Wednesday, July 15, 2009

The Reverend's Disciples

Being a blind African American in the Jim Crow south must have intensified the challenges to survive with any measure of dignity. Interestingly, this very affliction, coupled with the historical moment, conjoined to give the country some of the most remarkable country blues recordings of the century. Even the most precursory list of blind blues musicians sounds like a a legendary roll call of American blues: Blind Willie Johnson, Blind Lemon Jefferson, Blind Willie McTell, Blind Blake, Blind Boy Fuller and South Carolina's own Reverend Gary Davis.

Of all the great Piedmont blues artists, none had as profound and direct an influence on the evolution of folk guitar as Reverend Gary Davis. After the rural blues recording industry began to decline and give way to R&B and urban blues ensembles after WW II, Davis moved to New York city. There he languished in obscurity until the American Folk music revival, spearheaded in large part by Pete Seeger, began to take notice of his endless repertoire of unique finger-picked arrangements, which ranged from ragtime and traditional country blues to ditties and military marches. Assisted by an appearance at the first Newport Folk Festival in 1959, the Reverend's presence in New York began to work to his advantage as Greenwich Village became one of the primary focal points for the folk music revival on the East Coast. While in the Village, Davis came into contact with numerous aspiring folk musicians, providing inspiration, lessons and guidance to a virtual generation of influential players. His influence was incredibly far reaching, inspiring musicians as diverse as Bob Dylan, Peter, Paul and Mary and the Grateful Dead.

The Reverend: "Make Believe Stunt" showcases the Reverend's fluent ragtime style. A great example of the Reverend's religious work can be heard on "I Saw the Light," and "I am the Light," recorded in the 1930's. Incredible guitar work here. Also, check out this unique arrangement of the traditional song "Candyman." Below is a partial list of the many "disciples" of the Reverend, all of whom are still alive with the exception of Dave Van Ronk.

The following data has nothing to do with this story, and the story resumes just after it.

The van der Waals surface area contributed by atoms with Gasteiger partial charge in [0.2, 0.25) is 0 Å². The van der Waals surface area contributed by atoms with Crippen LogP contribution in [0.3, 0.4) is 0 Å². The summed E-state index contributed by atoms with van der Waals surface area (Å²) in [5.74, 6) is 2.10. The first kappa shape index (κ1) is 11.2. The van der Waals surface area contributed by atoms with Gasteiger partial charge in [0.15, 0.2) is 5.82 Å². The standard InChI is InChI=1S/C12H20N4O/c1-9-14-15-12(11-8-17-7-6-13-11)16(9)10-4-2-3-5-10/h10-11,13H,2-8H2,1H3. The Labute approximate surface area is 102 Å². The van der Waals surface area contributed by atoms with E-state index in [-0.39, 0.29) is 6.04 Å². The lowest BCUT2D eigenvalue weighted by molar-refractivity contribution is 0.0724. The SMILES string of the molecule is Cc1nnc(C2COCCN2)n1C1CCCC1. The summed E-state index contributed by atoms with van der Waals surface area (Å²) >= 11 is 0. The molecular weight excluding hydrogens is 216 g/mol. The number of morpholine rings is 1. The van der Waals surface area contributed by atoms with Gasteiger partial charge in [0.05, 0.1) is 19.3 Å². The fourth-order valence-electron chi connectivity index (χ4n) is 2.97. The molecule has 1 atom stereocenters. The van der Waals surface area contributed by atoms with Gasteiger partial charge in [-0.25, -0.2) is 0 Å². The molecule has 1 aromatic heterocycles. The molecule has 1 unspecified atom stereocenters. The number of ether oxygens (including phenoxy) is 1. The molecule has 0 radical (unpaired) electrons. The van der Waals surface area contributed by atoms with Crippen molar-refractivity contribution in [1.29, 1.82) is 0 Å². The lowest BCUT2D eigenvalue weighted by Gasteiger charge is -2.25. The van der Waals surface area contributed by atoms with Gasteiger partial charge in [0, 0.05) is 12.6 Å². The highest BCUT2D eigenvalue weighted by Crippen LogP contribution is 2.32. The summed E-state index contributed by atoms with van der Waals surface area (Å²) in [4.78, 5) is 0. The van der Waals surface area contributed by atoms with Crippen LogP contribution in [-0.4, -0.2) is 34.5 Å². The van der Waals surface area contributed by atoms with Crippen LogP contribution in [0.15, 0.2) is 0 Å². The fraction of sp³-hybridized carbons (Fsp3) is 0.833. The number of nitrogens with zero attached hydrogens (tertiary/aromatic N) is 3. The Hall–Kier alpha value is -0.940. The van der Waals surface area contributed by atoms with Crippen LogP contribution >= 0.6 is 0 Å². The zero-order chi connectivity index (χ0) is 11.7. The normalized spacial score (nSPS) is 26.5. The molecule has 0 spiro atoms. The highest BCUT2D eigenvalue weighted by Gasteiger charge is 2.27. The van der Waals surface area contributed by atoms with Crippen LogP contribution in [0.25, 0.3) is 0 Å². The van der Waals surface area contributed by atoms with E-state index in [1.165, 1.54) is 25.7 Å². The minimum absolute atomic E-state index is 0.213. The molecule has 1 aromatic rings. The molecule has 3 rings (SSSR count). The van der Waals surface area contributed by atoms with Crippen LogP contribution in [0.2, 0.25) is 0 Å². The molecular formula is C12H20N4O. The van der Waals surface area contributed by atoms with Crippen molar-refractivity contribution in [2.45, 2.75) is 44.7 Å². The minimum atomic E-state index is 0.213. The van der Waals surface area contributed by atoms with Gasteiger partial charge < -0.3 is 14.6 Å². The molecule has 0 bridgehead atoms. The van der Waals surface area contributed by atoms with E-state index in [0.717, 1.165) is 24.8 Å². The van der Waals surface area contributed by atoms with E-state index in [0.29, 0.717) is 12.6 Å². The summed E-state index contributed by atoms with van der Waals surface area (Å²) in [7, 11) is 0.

Woody Mann: In my estimation, the master pupil of the Reverend. Mann can play it all with incredible fluidity. His multiple skills are on full display on "Top Hat." Whether it's playing a Blind Blake or Davis rag or covering Bo Carter, Woody is an outstanding player all the way round. Also, check out the stylistics on "Lennie's Lament."

Stefan Grossman: Another disciple who has proven himself an outstanding player in country blues, ragtime and related genres. Co founded the roots music label Kicking Mule. Check out his approach on "Bermuda Triangle Exit."

Roy Bookbinder: Roy enjoys the comical side of playing but he was also one of the Reverend's star pupils, having been connected to him by Dave Van Ronk in the Village back in the early 1960's. Listen to Roy talk about his teacher and display his talent here.

Ry Cooder: Roots and World Music guru Cooder was directly influenced by the Reverend and took lessons from him at an early age. Since then, Ry has been a leader in championing the cause of roots music all over the globe. This is early Cooder when he was doing traditional blues.

Taj Mahal: New York born, Taj and Ry Cooder must have seen the Reverend many times in the folk clubs of the Village in the early 1960's. Taj moves in and out of country and urban blues styles and has dabbled in World Music as well. This rendition of "Fishin Blues" nods to the influence of the Reverend.

Dave Vann Ronk: One of the leading figures of the Greenwich Village folk scene, the late Van Ronk was a political activist and was directly influenced and took lessons from the Reverend. His work is textured by jazz and blues traditions. Dave talks about the Greenwich scene and his experiences and then performs "Down South Blues. "

Dave Bromberg: Dave is a truly gifted musician with an eclectic approach. He studied directly with the Reverend in the early 1960's and later branched out into diverse forms of roots music. Listen to him talk about the Village, the Reverend and then perform "Maple Leaf Rag." An absolutely fascinating video.

Jorma Kaukonen: Best known for being a founding member of the Jefferson Airplane, Jorma was a huge Reverend Gary Davis fan back in the sixties and stills honors his influence with covers. Here Jorma performs the Davis religious tune "I Am the Light of this World," one of my all time favorites.

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